The Camp Fire in Butte County is now the most destructive and deadly blaze in California history, having killed at least 48 and destroyed more than thousands of homes and businesses. More than 52,000 have fled Paradise and surrounding communities.
There are many stories about people escaping the blaze or staying behind to defend their homes. Here are a few.
Staying Behind to Defend His Home
Calvin Daley, 66, decided to stay behind Thursday and defend his home outside Centerville as the flames approached.
His wife had left for work in Oroville that morning. It became evident later that she would not be able to return home after learning of the fire in nearby Paradise.
Daley said he has lived in the area since 1970, and said he’d seen six or seven fires hit the region since then.
“We had fire protection, but this time around this firestorm that came through, the firefighters could not stand and defend that,” Daley said on Saturday. “Obviously, at the time, it happened so fast they just didn't have the resources, so they came up and assessed the situation and told us you guys have got to get out.”
Daley said he had purchased a generator the week before, just in case Pacific Gas & Electric Co. cut power preemptively to the area.
“I had power till about 6 o'clock Thursday night,” he said. “And after that it was my decision to fire up my generator and keep my pump and well going, which enabled me to stay here and fight the fire. And I said, well, if it's worth saving, it's worth a try. And so I kind of stayed and did, and I probably wouldn't do it again because it was hellacious. But I managed to get through, and the place is totally intact.”
Daley said he lost a boat and one of his trucks in the blaze.
“Anything out in the extraneous areas, there's no saving it, and it’s just, yeah, it was bad,” he said. “It's the worst thing I've been through here in my 40-some years in this canyon.”
Daley said he had three hoses placed around the perimeter of his house, and he ran around putting out hot spots and embers that blew into his yard.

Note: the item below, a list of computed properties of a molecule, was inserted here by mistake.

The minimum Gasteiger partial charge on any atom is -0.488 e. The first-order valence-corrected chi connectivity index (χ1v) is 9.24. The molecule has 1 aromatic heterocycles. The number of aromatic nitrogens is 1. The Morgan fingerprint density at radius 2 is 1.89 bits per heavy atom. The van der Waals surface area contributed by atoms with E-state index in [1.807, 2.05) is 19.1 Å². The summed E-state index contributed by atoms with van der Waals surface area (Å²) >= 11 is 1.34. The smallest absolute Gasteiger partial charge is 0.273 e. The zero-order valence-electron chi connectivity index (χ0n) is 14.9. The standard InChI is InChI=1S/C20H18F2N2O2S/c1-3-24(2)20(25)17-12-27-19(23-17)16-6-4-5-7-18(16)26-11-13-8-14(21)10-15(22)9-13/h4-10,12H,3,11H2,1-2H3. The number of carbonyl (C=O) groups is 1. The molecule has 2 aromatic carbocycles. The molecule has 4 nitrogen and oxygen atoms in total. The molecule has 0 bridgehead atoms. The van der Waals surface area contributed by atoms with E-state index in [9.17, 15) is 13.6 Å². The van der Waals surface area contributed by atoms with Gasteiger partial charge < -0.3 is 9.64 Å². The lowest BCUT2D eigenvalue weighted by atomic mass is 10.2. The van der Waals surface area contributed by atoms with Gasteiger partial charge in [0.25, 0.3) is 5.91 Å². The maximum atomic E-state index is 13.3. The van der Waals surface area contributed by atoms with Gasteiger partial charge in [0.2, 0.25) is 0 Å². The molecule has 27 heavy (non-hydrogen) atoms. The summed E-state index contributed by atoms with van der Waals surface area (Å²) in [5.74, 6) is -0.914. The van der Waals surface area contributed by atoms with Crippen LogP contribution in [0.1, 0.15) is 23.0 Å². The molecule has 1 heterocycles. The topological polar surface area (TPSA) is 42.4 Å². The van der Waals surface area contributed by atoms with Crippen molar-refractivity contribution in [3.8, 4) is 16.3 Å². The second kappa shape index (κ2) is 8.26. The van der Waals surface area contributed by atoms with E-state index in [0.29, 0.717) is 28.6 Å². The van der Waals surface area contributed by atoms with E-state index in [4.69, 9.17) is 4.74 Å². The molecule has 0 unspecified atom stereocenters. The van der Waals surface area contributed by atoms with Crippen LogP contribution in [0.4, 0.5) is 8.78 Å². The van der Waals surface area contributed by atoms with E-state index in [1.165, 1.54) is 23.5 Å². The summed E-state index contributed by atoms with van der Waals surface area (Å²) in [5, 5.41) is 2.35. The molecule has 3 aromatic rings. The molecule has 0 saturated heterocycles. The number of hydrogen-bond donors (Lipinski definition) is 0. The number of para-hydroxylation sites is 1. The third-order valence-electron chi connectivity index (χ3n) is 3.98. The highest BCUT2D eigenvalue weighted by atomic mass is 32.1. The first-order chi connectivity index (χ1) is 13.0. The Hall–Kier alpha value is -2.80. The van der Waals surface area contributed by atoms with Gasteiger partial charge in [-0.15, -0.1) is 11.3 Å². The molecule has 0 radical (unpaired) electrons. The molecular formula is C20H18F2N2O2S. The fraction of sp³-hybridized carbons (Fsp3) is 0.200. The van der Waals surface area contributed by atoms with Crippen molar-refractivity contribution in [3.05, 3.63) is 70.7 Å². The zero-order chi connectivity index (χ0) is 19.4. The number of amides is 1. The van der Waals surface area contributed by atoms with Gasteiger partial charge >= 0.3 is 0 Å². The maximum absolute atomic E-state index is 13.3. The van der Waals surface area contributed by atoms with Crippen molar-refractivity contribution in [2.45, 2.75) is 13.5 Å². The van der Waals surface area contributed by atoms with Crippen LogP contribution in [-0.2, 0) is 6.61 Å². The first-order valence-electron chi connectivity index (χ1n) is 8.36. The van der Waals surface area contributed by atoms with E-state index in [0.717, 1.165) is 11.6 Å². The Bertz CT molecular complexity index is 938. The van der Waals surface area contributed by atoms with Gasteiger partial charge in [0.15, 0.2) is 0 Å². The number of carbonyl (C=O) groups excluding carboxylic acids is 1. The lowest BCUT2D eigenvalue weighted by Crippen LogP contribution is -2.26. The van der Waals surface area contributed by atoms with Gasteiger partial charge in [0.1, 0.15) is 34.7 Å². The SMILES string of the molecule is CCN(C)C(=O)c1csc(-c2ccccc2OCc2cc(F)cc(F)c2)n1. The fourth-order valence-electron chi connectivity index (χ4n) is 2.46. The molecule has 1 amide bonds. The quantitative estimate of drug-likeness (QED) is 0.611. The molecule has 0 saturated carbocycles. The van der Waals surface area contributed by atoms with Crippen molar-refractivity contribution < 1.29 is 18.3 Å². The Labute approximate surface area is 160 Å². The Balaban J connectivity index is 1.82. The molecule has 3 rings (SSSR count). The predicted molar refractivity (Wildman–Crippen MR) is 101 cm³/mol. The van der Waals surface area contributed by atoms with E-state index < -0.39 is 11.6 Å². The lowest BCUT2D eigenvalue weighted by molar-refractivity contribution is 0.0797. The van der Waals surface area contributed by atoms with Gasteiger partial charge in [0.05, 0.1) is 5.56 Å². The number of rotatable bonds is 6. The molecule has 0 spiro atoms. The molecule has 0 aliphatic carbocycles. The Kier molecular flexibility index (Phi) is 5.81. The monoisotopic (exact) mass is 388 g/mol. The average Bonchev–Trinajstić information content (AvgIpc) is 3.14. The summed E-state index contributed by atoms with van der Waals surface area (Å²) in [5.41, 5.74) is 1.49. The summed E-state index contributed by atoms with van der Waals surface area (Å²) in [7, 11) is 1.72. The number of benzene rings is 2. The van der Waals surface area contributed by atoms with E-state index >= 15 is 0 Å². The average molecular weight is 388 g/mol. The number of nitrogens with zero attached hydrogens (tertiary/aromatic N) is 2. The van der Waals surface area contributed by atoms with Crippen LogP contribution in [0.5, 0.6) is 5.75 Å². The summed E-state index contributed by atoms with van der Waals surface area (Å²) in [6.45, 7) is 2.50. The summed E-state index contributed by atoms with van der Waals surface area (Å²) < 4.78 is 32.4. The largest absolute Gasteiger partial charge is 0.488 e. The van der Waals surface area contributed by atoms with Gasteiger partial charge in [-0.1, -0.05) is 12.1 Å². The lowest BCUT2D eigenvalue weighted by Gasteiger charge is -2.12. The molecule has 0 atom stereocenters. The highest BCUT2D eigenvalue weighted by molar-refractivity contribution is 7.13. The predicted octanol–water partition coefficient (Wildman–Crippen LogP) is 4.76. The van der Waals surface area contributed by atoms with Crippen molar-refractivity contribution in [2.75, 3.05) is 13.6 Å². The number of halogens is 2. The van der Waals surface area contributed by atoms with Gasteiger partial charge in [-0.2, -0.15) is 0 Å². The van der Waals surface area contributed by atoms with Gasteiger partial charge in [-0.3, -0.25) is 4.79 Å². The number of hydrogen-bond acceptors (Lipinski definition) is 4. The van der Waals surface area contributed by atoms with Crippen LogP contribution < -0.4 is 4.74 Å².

“I had a generator and three garden hoses, and that's what enabled me. ... I was running around half-crazy, just dealing with all the hot spots,” he said. “But all I could do was keep putting stuff out because there was a lot of debris that just kept blowing in, leaves and things. The winds probably stayed sustained at 30 [mph] and gusts upwards of 45 or 50 at times.”
His efforts paid off, as everything burned around him.
“My neighbor's house went up in fire. The grass in the field behind me caught fire. The property behind me immediately caught fire, and I was standing there with those putting out the stuff that was creeping towards my building. I had to,” he said. “And I just kept running around putting out spots because the air, probably up to about 20 feet, was just thick with blowing embers, and I mean, it was a storm. It was. When they say firestorm, it was a storm.”
He also thought during the firefight that perhaps he had taken on something he shouldn’t have.
“About half an hour into it, it started getting real thick, and I was going, man, maybe I bit off more than I actually can chew,” he said. “But at this point it was too late. I made no provisions to really pack up all my valuables and leave. I made, you know, a stand, and I said, well at least I can grab my cat and jump in my vehicle and leave if the worst comes to the worst, But I just stood and kept going and then pretty soon I realized, OK, this isn't going to last forever. And then about an hour and 20 minutes later it kind of settled down, and then it was manageable from that point.”
Teachers and Students Flee the Fire
Teachers Sabine Coffee and Vicky Steindorf were at work at Paradise Elementary School when they received an evacuation notice around 8:30 a.m. on Thursday, about two hours after the deadly Camp Fire sparked roughly 15 miles away.
"It was dark," Steindorf said. "It looked like 8 o'clock at night."
The fire was already closing in, and all but four of the school's students had been picked up.
Steindorf and Coffee weren’t sure if they should all pile into one car, or drive out separately with the students.
Both Steindorf and Coffee got their teaching credentials at Chico State — the two met there, became friends and have both been teaching at Paradise since 1996.
"I said, 'I'm not going without you. We're not separating,' " Steindorf said. "So we had all of us that were going ... pile into [Coffee's] car."
They made their way down the canyon in her Toyota 4Runner.
The road out was clogged with cars, and the teachers watched as houses burned and propane tanks exploded along the side of the road.
As the fire approached, some people abandoned their cars and fled on foot.
No Car and Two Cats
Caroline Bolin was at her Section 8 apartment in Paradise when the Camp Fire broke out on Thursday. She says she didn't get any warnings about the fast-moving blaze, but she knew her town was in trouble. The smell of smoke, the sky tinted — she could tell the fire was all around her.